Information and stories on social activism.

BeyGood Fellowship ProgramLast December, Beyoncé performed at the Global Citizen Festival in South Africa, a festival aimed at ending global poverty. The 2018 festival was in honor of Nelson Mandela, former South African president and activist who died in 2013. Over 90,000 people attended the festival, which raised $7.1 billion worldwide. The highly anticipated performance garnered high viewership and engagement worldwide, and parts of the performance were streamed online. However, this was not the beginning of Beyoncé’s charity work in South Africa. Her foundation, BeyGood, has spotlighted local organizations for years. Now, BeyGood plans to return to South Africa twice a year to help develop and execute its community outreach plan. In doing so, BeyGood created the BeyGood Fellowship Program.

BeyGood Fellowship Program in South Africa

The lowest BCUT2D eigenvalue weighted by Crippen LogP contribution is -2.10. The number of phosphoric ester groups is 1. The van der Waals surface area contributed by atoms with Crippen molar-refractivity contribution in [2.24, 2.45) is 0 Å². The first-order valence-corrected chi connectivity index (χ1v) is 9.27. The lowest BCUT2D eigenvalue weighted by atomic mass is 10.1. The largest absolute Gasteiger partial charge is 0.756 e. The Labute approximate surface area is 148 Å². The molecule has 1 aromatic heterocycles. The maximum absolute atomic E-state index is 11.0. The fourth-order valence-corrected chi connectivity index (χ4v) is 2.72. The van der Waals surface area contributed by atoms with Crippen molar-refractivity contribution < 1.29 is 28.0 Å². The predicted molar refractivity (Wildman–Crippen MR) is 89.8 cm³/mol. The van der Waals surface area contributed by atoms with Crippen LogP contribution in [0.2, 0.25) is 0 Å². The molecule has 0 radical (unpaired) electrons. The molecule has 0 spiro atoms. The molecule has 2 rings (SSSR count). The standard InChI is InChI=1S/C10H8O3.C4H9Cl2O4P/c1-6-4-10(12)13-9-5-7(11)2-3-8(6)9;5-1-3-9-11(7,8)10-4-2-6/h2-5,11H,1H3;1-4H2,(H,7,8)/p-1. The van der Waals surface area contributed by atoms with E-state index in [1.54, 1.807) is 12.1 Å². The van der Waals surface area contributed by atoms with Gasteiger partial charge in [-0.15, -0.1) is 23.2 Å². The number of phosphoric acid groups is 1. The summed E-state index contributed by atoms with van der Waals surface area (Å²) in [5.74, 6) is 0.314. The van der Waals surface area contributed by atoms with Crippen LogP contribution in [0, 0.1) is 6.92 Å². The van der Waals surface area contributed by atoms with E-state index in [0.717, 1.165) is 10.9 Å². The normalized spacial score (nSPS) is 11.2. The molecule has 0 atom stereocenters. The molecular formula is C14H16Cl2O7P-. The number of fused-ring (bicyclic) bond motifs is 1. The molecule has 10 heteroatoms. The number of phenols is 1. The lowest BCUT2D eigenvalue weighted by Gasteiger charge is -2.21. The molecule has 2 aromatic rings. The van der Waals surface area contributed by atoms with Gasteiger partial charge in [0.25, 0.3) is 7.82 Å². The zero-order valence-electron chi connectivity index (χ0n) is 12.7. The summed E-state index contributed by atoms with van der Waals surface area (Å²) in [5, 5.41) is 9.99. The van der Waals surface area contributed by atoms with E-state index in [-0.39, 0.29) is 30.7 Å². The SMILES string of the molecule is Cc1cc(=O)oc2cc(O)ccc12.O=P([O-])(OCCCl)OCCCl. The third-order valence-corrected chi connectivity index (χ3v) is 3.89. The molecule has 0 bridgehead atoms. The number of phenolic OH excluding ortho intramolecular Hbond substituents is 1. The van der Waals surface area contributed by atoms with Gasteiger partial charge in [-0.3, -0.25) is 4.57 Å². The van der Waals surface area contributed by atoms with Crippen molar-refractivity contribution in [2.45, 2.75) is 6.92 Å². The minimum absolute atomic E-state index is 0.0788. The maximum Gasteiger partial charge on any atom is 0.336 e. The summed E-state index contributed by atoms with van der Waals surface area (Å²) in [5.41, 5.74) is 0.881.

The BeyGood Fellowship Program in South Africa is being executed in partnership with Global Citizen. The two organizations are working to empower local youth in helping end world poverty by 2030. Each youth fellow receives a paid, yearlong job opportunity and will focus on one of four pillars of activity from Global Citizen: creative, campaigns, rewards or marketing.

In late March 2019, the BeyGood foundation reviewed applications and returned from New York to Johannesburg, South Africa. Once there, BeyGood representatives met with four fellows who have been working on the project since the Global Citizen Festival in December. They also met with local partners to see how their work has been going and what is needed to ensure future success.

BeyGood Foundation Partnerships in South Africa